It saddens me to hear of the plans to axe the teaching of A-level Art History. To me, it is not so much a ‘soft’ subject, contrary to what Michael Gove might believe, as a tool for understanding the visual culture in which we live and the history of our societies. My school did not offer Art History as an option, and so, inspired by a trip around Italy, I enrolled onto an evening class at an adult education centre and set about undertaking an A-level in a year. It was a tough call – the course tutor didn’t have time to teach us our ‘special subject’ in just two hours a week and so, somewhat ambitiously, I taught myself about the High Renaissance and Mannerism in my school library. Predictably, my school teachers were not at all happy, believing that it distracted me from my ‘real’ subjects: Geography, History and English Literature. But as a 16-year-old, those discussions about the history of art with a group of adults of all ages changed the course of my life, leading me to study it at the University of Warwick and subsequently the Courtauld Institute, and ultimately to pursue it as a career as a museum curator.
I didn’t go into it for the promise of a well-paid career: I knew I wanted to work in public museums, and have only worked in the charity sector during my career. Yet, in an era of substantial tuition fees it seems that students from less privileged backgrounds will understandably be pushed to study ‘hard’ subjects at university with clear career paths to well-paid and established professions, which may be worthy and valuable, but I believe a rounded society also needs artists, academics, writers, museums curators and what we might call ‘servants of culture’. I suspect that if it hadn’t been for my elder sister studying to be a doctor, my parents might have pushed me towards law or another equivalent area. I was fortunate to have parents that supported my wish to study Art History as they recognised my passion and knew that I would work hard.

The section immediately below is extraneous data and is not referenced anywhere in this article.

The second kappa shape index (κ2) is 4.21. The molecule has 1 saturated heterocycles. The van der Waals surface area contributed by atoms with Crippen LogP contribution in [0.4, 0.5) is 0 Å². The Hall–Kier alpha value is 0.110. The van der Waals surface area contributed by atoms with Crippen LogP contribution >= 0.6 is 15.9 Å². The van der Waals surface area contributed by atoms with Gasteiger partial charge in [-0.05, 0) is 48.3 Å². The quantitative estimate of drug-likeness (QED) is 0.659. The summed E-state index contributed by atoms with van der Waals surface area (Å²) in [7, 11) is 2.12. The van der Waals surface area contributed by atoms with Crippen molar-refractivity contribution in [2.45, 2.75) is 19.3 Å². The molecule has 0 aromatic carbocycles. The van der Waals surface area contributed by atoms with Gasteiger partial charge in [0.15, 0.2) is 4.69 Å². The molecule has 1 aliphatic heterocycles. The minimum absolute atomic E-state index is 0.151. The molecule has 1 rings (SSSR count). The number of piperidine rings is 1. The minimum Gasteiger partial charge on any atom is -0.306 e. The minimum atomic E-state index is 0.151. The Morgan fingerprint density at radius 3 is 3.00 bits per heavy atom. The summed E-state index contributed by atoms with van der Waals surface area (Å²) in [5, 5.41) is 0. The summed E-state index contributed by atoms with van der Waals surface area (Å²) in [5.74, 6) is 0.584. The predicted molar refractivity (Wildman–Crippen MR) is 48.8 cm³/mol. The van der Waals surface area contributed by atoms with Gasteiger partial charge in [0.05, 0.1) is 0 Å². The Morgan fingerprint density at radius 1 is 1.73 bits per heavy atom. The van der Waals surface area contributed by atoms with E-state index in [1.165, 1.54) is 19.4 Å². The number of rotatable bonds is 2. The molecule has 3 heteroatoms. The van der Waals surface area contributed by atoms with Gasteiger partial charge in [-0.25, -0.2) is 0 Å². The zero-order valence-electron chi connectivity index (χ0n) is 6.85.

Ending the A-level in Art History removes yet another entry point for students from different cultural and less affluent economic backgrounds to study it in higher education, and it will inevitably become an increasingly elite subject, as it was in the past. Of course, most Art History departments accept students without a previous A-level in the subject, but the reality for me is that if I didn’t have that pre-understanding of the subject, I might not have made that leap to a completely unknown discipline and I would have probably studied something else instead and my life would probably have been quite different.
Furthermore, I worry that as the details of Brexit are negotiated the uncertainty for international students and instability of the pound will inevitably affect both the finances and teaching mix of our university courses, particularly those with international programmes that benefit from schemes such as Erasmus, as I did when I studied Renaissance art for a term in Venice as part of my degree at the University of Warwick.
The axing of the Art History A-level signals a marginalisation of the subject, and in such times it is increasingly important for museums and galleries to find ways around curriculum relevance and enabling access. Although as an independent charitable museum Pallant House Gallery is dependent on ticketed entry, this autumn we have introduced free entry for all students as a way to enable art to be an important part of students’ life whatever they study. It’s a small thing, but in such times, museums need to do what we can to increase access for students.
Simon Martin, Artistic Director Pallant House Gallery